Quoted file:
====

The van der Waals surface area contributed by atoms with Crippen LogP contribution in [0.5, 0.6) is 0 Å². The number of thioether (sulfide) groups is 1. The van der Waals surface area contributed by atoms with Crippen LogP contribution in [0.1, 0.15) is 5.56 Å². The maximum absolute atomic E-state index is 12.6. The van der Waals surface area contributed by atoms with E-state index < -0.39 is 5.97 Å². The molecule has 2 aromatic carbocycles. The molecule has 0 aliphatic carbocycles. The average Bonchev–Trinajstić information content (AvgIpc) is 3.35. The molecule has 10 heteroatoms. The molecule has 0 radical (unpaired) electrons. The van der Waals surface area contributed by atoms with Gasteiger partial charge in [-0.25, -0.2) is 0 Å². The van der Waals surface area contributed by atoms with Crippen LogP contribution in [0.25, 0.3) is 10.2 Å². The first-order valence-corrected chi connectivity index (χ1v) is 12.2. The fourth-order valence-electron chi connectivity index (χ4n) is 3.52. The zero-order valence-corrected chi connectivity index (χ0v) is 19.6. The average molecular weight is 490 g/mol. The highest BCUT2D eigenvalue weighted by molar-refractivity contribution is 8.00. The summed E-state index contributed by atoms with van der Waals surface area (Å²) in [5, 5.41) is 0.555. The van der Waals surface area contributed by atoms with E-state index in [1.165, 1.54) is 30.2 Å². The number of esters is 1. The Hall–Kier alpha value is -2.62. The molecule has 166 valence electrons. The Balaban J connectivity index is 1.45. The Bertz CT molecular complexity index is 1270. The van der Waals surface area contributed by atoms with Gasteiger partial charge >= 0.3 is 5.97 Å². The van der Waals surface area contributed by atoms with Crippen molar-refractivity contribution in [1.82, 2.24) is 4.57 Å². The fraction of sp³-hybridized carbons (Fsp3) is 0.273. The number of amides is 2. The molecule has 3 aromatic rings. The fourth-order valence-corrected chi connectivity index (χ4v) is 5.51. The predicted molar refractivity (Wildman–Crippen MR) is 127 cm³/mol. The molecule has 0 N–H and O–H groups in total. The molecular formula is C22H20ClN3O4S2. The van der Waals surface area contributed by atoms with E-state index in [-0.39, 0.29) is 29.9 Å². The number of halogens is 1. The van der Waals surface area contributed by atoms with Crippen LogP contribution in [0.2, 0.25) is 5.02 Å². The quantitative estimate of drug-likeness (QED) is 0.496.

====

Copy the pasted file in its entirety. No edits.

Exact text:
The van der Waals surface area contributed by atoms with Crippen LogP contribution in [0.5, 0.6) is 0 Å². The number of thioether (sulfide) groups is 1. The van der Waals surface area contributed by atoms with Crippen LogP contribution in [0.1, 0.15) is 5.56 Å². The maximum absolute atomic E-state index is 12.6. The van der Waals surface area contributed by atoms with E-state index < -0.39 is 5.97 Å². The molecule has 2 aromatic carbocycles. The molecule has 0 aliphatic carbocycles. The average Bonchev–Trinajstić information content (AvgIpc) is 3.35. The molecule has 10 heteroatoms. The molecule has 0 radical (unpaired) electrons. The van der Waals surface area contributed by atoms with Gasteiger partial charge in [-0.25, -0.2) is 0 Å². The van der Waals surface area contributed by atoms with Crippen LogP contribution in [0.25, 0.3) is 10.2 Å². The first-order valence-corrected chi connectivity index (χ1v) is 12.2. The fourth-order valence-electron chi connectivity index (χ4n) is 3.52. The zero-order valence-corrected chi connectivity index (χ0v) is 19.6. The average molecular weight is 490 g/mol. The highest BCUT2D eigenvalue weighted by molar-refractivity contribution is 8.00. The summed E-state index contributed by atoms with van der Waals surface area (Å²) in [5, 5.41) is 0.555. The van der Waals surface area contributed by atoms with E-state index in [1.165, 1.54) is 30.2 Å². The number of esters is 1. The Hall–Kier alpha value is -2.62. The molecule has 166 valence electrons. The Balaban J connectivity index is 1.45. The Bertz CT molecular complexity index is 1270. The van der Waals surface area contributed by atoms with Gasteiger partial charge >= 0.3 is 5.97 Å². The van der Waals surface area contributed by atoms with Crippen molar-refractivity contribution in [1.82, 2.24) is 4.57 Å². The fraction of sp³-hybridized carbons (Fsp3) is 0.273. The number of amides is 2. The molecule has 3 aromatic rings. The fourth-order valence-corrected chi connectivity index (χ4v) is 5.51. The predicted molar refractivity (Wildman–Crippen MR) is 127 cm³/mol. The molecule has 0 N–H and O–H groups in total. The molecular formula is C22H20ClN3O4S2. The van der Waals surface area contributed by atoms with E-state index in [-0.39, 0.29) is 29.9 Å². The number of halogens is 1. The van der Waals surface area contributed by atoms with Crippen LogP contribution in [0.2, 0.25) is 5.02 Å². The quantitative estimate of drug-likeness (QED) is 0.496.